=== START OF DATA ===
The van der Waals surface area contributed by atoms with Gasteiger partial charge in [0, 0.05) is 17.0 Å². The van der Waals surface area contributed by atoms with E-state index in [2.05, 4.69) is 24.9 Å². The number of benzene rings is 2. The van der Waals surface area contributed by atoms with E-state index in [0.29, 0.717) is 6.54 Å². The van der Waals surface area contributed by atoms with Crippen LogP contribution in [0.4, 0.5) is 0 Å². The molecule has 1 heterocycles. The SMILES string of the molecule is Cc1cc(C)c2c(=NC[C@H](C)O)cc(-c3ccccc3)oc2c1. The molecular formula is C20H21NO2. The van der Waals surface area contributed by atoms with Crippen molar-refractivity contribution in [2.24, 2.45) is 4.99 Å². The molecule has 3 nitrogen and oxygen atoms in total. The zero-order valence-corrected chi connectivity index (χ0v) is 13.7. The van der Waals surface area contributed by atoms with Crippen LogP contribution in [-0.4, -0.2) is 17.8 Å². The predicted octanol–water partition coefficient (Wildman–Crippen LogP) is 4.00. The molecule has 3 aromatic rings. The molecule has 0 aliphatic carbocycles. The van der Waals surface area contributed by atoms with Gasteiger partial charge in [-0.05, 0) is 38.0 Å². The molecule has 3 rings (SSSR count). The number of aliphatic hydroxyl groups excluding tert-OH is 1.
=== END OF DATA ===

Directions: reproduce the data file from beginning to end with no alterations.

The van der Waals surface area contributed by atoms with Gasteiger partial charge in [0, 0.05) is 17.0 Å². The van der Waals surface area contributed by atoms with E-state index in [2.05, 4.69) is 24.9 Å². The number of benzene rings is 2. The van der Waals surface area contributed by atoms with E-state index in [0.29, 0.717) is 6.54 Å². The van der Waals surface area contributed by atoms with Crippen LogP contribution in [0.4, 0.5) is 0 Å². The molecule has 1 heterocycles. The SMILES string of the molecule is Cc1cc(C)c2c(=NC[C@H](C)O)cc(-c3ccccc3)oc2c1. The molecular formula is C20H21NO2. The van der Waals surface area contributed by atoms with Crippen molar-refractivity contribution in [2.24, 2.45) is 4.99 Å². The molecule has 3 nitrogen and oxygen atoms in total. The zero-order valence-corrected chi connectivity index (χ0v) is 13.7. The van der Waals surface area contributed by atoms with Crippen LogP contribution in [-0.4, -0.2) is 17.8 Å². The predicted octanol–water partition coefficient (Wildman–Crippen LogP) is 4.00. The molecule has 3 aromatic rings. The molecule has 0 aliphatic carbocycles. The van der Waals surface area contributed by atoms with Gasteiger partial charge in [-0.05, 0) is 38.0 Å². The molecule has 3 rings (SSSR count). The number of aliphatic hydroxyl groups excluding tert-OH is 1.